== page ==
‘Tribhanga’ Shows the Costs Women Incur For Rejecting Society’s Patriarchal Expectations
“Societal terrorism” — it’s what Kajol’s character, Anu, in Netflix release Tribhanga, calls marriage. It’s one (of many) examples in the comedy-drama where we see a complete and utter rejection of a patriarchal family structure and gender roles, largely through the cigarette-wielding, gaali-giving Anu and in her single mother Nayantara (played by Tanvi Azmi). In the 90-minute film, directed by Renuka Shahane, we see complex mother-daughter relationships play out with Nayan, Anu, and then her daughter, Masha (played by Mithila Palkar). The film subtly explores the costs women incur for their feminism in a patriarchal society. It also demonstrates the strength and fortitude women have to display to keep the ideology alive and well in their, and their children’s, lives, year after year, and generation after generation.
Tribhanga follows Nayan, an acclaimed novelist who chooses to leave her marriage when it interrupts her writing. Nayan’s feminism is shown as entrenched and unrelenting, predominantly apparent in how she values her art, and her career, often over her own children — and more stereotypically apparent in an ever-present glass of whiskey. The feminism of her daughter, Anu, is more tempered, in how she supports her more conservative daughter’s right to marry into a patriarchal household despite it being a choice she would never make. Anu is also utterly dedicated to the kind of motherhood she never experienced herself, and has cultivated an attentive, loving and open relationship with her daughter. More stereotypically, she also wields a cigarette every chance she gets, and thinks badtameezi (rudeness) is a virtue. And then the feminism of Masha, arguably the weakest of the lot, portrayed as a deep appreciation of the fearless lives led by her mother and grandmother, but one that she is willing to compromise for a more stable, familial upbringing she wants for her unborn child.
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In Tribhanga, we see the emotional havoc that leading a life outside a traditional family structure can wreak on women. Shahane never asks the viewer to question the validity of these women’s choices, but instead shows what a woman’s life often looks like if she decides to reject any imposition on her relationships, and any restrictions on her freedoms. For example, Nayan never settled down with a man, but brought many into the home in which Anu was growing up. Anu resents her mother for not being enough of a mother, especially when one of Nayan’s boyfriends sexually harasses her without Nayan’s knowledge. This, Anu has taken to signal selfishness, willful ignorance on her mother’s part, which fatally sours their relationship. Anu is then dealt a cruel reality check when her daughter, who grew up fatherless, recounts the harassment she herself underwent as a child, for being najayaz (illegitimate), again accusing Anu of willful ignorance.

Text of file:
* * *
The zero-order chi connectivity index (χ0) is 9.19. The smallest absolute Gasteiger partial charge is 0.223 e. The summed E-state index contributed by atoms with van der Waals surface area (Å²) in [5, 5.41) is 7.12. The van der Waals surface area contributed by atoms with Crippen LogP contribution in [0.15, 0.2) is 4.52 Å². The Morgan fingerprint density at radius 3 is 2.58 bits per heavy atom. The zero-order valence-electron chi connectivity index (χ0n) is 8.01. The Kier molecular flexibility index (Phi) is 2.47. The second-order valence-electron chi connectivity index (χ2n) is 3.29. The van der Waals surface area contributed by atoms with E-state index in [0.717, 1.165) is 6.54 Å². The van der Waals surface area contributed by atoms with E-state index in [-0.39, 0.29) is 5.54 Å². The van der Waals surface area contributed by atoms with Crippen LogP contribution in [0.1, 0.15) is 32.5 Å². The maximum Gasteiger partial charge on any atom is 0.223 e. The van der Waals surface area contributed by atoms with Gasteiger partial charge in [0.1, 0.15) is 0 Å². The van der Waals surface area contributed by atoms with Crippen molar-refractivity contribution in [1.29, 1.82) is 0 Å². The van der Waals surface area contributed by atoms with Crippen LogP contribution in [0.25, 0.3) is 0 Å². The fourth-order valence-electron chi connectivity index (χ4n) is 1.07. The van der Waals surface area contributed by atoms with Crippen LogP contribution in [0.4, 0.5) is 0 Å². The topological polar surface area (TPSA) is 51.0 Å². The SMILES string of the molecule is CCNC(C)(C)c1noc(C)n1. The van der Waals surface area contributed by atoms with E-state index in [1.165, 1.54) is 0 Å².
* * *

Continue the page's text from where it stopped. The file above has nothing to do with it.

For Masha, rejecting society’s norms isn’t an attractive option, because she has seen firsthand how difficult life for independent, single women can be, how freeing yet isolating, how righteous yet fraught. She goes on to choose a more traditional life for herself, even after she’s forced to do a sex determination test for her unborn child (to Anu’s horror).
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Tribhanga grapples with the dual, irreconcilable viewpoints that a complex relationship, such as one between a mother and daughter, can have, and to a large extent, manages to do it justice. The film shows believing in the right of women to make their own choices — such as Anu choosing to remain unmarried like her mother — and being able to forgive women for making those choices — especially ones that have disastrous consequences, such as Nayan’s relationships ruining Anu’s childhood — are two very different things. Through the eyes of critical children, Tribhanga manages to paint both Nayan’s and Anu’s motherhood in a nuanced, empathetic way, humanizing the mothers, while also justifying the children’s criticism. To hold such distinctive, dissonant perceptions together in one film — without needing to choose a side or deliver any sort of judgment on the mothers, is an incredibly difficult feat, and it’s one Shahane successfully masters.
The film paints feminism as in a constant tussle with society, with the women who choose to embody it caught in the fray. It shows that living out life as an independent, single woman requires an absurdly strong will, injected with different degrees of defiance, badtameezi, and a willingness to entertain, even accept the possibility of being alone, constantly misunderstood, and judged — possibly for entire lifetimes.
If only society had the wherewithal to simply witness the dilemmas women are forced to grapple with every single day. Here, Tribhanga offers a window.